The failed module manufacturer QSolar used fake TÜV SÜD certificates on some its products, PV Tech has learned.

On Thursday, the company’s interim, court-appointed board will resign having determined that the Canadian-listed company has no future.

A bank of complaints from customers has been developing. One customer who contacted PV Tech shared photos of a TÜV SÜD kite mark on the back of a badly degraded 175W module branded QSolar, and carrying a Calgary address.

TÜV SÜD confirmed that the model in the photo had never been certified telling PV Tech in a statement: “Our internal research has shown that QSolar had one certification which was declared invalid in April 2014. Within this certification there was no product QS 175 Rainbow and no model with an indicated performance of 175W. Furthermore certification owner was QSolar Photovoltaic in Shanghai. An address in Calgary, Alberta, Canada never owned a certification. This means that the TÜV SÜD certification mark on the panel is faked.”

After selling off his own shares, CEO Andres Tapakoudes claimed to be putting the money back into the company, according to a corporate update issued in February 2015. The effect was a dive in the company’s share price. The same statement then went on to say cash from Tapakoudes was “not assured”, constituting a "material uncertainty" as to the company's ability to continue as a going concern.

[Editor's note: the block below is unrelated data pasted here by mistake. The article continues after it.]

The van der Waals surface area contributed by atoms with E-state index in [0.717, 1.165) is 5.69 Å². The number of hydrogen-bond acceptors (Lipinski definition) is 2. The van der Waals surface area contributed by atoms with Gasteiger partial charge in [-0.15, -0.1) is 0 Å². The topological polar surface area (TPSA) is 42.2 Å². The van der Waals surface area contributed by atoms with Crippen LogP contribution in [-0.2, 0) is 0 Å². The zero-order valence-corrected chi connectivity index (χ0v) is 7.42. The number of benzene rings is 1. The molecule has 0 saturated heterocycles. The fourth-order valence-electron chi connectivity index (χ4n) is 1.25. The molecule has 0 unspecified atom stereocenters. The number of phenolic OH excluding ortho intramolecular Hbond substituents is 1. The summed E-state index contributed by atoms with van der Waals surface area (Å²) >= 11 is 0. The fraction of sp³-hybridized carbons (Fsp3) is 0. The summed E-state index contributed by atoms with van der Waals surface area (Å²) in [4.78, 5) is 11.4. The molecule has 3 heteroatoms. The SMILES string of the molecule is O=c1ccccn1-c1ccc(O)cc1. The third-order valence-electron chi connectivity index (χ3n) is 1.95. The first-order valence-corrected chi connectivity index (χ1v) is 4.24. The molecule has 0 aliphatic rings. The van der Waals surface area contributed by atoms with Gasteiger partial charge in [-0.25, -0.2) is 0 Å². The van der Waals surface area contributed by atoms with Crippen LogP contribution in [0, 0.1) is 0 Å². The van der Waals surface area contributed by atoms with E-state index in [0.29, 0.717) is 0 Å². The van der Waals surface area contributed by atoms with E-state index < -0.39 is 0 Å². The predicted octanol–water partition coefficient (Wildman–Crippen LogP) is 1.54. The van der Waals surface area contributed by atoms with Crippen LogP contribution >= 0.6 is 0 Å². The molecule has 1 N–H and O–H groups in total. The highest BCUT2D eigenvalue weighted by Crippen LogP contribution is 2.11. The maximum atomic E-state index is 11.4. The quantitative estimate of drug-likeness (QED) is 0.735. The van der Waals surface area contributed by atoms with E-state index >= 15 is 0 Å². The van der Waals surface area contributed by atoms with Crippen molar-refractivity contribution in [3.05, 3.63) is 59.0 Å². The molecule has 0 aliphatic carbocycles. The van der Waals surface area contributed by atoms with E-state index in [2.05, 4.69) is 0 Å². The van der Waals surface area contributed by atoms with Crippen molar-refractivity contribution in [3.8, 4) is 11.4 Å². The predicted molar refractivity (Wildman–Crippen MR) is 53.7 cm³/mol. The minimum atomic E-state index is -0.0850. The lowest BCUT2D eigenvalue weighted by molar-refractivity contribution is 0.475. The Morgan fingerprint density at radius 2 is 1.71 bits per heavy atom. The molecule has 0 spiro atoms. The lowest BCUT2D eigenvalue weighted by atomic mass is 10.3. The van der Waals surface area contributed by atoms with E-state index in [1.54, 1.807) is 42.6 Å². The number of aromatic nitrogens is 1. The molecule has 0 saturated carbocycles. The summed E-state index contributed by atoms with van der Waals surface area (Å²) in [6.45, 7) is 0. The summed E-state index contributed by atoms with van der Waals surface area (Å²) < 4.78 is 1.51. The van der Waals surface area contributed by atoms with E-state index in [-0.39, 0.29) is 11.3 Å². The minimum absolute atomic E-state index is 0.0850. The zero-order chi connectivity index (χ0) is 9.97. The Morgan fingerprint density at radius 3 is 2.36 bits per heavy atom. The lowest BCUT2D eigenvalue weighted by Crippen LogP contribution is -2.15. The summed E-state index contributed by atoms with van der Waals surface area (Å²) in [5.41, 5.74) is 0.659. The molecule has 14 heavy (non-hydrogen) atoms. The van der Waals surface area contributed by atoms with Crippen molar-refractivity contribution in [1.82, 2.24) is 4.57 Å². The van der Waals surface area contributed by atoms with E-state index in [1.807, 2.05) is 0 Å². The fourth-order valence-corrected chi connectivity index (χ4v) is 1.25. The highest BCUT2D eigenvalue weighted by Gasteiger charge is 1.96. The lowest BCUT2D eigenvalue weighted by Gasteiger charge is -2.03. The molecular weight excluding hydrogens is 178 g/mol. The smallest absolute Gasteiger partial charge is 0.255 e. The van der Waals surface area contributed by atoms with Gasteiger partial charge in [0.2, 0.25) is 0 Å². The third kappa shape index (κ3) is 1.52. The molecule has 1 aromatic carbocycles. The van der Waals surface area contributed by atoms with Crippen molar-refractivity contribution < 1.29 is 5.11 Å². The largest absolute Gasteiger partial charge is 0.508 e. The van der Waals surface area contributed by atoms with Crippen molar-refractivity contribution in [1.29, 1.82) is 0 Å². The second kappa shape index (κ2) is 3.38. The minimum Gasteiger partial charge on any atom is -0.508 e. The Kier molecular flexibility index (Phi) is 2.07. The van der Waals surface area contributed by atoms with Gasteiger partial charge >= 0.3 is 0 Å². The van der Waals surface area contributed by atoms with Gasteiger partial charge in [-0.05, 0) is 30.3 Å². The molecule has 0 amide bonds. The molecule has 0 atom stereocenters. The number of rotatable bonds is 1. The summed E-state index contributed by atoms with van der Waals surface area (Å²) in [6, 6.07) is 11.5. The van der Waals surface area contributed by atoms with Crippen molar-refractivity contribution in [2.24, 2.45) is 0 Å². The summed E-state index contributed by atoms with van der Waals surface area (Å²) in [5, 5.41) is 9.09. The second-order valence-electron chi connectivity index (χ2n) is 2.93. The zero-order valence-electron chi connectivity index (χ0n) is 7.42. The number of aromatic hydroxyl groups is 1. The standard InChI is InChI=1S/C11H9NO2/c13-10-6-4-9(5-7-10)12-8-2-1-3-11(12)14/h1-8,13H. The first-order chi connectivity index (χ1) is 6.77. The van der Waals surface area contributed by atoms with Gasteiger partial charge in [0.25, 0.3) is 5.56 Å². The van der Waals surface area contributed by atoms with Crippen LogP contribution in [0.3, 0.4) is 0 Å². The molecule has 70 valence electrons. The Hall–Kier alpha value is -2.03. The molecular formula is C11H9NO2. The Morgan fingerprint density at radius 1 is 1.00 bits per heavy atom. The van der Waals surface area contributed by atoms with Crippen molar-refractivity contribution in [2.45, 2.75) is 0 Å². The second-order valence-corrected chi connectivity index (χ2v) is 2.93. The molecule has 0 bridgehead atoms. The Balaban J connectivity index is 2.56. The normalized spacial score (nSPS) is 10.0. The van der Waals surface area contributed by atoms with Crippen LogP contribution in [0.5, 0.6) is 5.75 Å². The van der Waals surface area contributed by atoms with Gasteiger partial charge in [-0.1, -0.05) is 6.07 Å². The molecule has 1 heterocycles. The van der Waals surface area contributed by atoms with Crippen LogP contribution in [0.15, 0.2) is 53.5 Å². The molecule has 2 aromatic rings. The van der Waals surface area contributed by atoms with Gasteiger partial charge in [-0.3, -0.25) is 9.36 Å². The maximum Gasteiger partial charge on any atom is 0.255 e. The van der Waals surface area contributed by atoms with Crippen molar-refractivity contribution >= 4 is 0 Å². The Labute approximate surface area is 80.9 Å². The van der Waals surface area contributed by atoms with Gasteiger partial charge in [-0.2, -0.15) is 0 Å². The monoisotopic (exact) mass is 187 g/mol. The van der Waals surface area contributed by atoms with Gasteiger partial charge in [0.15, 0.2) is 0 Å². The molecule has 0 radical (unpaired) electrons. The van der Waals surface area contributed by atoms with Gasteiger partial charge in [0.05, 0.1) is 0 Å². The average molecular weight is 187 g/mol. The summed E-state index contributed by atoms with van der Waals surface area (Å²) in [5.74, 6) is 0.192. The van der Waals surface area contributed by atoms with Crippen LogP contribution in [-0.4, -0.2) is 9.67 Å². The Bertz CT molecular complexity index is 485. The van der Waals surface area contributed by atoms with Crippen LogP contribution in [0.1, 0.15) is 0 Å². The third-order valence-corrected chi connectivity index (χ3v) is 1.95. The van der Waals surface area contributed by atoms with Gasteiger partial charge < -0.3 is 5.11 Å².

The statement also said in addition to seeking new sources of equity to enable the company to continue operating, QSolar management had been focused on "obtaining TÜV SÜD and UL certification”. UL currently has no certificates listed for QSolar.

QSolar's share price was just under CA$1.00 in May 2014, around CA$0.20 in January 2015 and less than CA$0.05 in March when trading was halted.

Shortly after, Tapakoudes, along with CFO Preston Maddin and the rest of the board, resigned without issuing a press release, in breach of Canadian securities rules.

Last month Tapakoudes incorporated a new company in the UK called Aktinium Technologies Limited. PV Tech attempted to contact Tapakoudes via two recently listed mobile phone numbers but was unsuccessful.

The court-appointed board has also failed to have any contact with any of the QSolar’s former management.

Bill MacDonald, one of the court-appointed directors looking to salvage something from the company for its shareholders, said the previous management left just three boxes of paperwork for two years' worth of company activity.

“The logical operation from the former board and management is a huge impediment from us trying to conduct normal due diligence,” MacDonald told PV Tech. “The fact there was no information to conduct due diligence on leaves you to think the worst.”